Sister Patricia Vanden Bergh, CSJ lives in Green Bay, Wisconsin. She currently spends her time volunteering in the community. This is after returning from 25 years of ministry in Peru. Sister Patrica has visited the border five times.
by Patricia Vanden Bergh, CSJ
Catholic Charities of the Diocese of Green Bay, Wisconsin has been receiving Afghan immigrants for the past several months and is still preparing to settle more. These families arrive here only with the clothes they received at the army camps. The most immediate problem Catholic Charities must solve upon their arrival is to find low-income housing, which is no easy task in our area at this time.
Since resettling is such a huge undertaking, Catholic Charities asked for volunteers to collect items to set up the households. With the consent of my parish pastor, I put a listing in our bulletin of items needed such as; sheets, blankets, pillows, kitchen utensils, dishes, pots, pans, bathroom items, etc. The parish responded generously and continues to donate.
I was also able to gather volunteers to sort donated items (just as we did at the border in El Paso) and to prepare boxes with sufficient items for each family. We then deliver these items to homes where Afghans are eagerly awaiting the opportunity to get settled in. Sometimes there is a need to clean the house if the property was been purchased as-is. Our work does not come to an end once our Afghan brothers and sisters are in a home. Since they do not have mobility and do not know their way around, we take them to the food pantry, to the clinic, to job interviews, etc.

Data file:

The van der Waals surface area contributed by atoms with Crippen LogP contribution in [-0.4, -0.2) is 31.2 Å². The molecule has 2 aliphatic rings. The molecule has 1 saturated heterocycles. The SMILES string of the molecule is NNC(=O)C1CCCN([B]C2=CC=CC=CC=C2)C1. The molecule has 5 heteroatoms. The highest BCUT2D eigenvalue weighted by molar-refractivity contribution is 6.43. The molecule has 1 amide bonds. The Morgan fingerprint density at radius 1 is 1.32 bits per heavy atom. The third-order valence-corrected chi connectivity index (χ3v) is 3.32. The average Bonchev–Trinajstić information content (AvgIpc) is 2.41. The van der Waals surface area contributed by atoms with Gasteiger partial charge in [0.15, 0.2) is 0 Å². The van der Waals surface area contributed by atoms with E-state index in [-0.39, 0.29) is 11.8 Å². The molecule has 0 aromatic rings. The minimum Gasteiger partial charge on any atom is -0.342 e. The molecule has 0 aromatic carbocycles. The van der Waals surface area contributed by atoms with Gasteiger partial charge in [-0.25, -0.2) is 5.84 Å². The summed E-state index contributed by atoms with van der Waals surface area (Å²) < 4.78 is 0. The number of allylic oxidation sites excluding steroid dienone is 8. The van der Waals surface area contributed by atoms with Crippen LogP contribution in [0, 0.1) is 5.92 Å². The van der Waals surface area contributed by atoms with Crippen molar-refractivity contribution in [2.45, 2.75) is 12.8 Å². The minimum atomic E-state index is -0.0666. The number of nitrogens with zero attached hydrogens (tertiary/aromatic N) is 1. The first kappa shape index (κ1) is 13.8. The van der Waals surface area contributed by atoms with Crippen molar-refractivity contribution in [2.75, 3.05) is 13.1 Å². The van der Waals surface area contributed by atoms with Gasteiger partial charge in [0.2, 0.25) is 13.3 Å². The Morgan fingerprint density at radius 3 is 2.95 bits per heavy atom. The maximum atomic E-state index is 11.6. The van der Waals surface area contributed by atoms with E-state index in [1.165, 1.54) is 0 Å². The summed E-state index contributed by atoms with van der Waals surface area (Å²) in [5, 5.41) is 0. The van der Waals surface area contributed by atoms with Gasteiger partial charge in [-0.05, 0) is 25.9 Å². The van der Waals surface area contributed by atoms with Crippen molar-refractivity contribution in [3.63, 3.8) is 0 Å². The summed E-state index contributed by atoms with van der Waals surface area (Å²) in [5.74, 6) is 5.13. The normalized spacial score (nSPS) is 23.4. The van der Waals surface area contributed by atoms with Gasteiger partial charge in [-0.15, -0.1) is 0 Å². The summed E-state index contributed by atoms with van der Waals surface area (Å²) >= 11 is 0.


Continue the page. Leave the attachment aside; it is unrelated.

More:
In the winter, I took a young couple with their little three-year-old named Kawsar to the food pantry. On entering, Santa greeted us and invited little Kawsar to choose a gift from under the tree. Without hesitation, she chose a pink lunch box. (As JoAnn Geary would say, “Pink is the favorite color of little girls all over the world!”) Kawsar then went on to charm all of the volunteers at the food pantry saying to each one the only words she knows in English: “I love you.”
In line with our commitment to defend the rights of migrants, asylum seekers and refugees, our new blog series “Our Border Brothers and Sisters,” we present the stories that our sisters and associates who have had border experiences would like to share. We are grateful to them for their generosity. It is our hope that these stories will open us to seeing and understanding our brothers and sisters in greater depth because, as Colum McCann once said: “You can’t hate someone when you know their story.”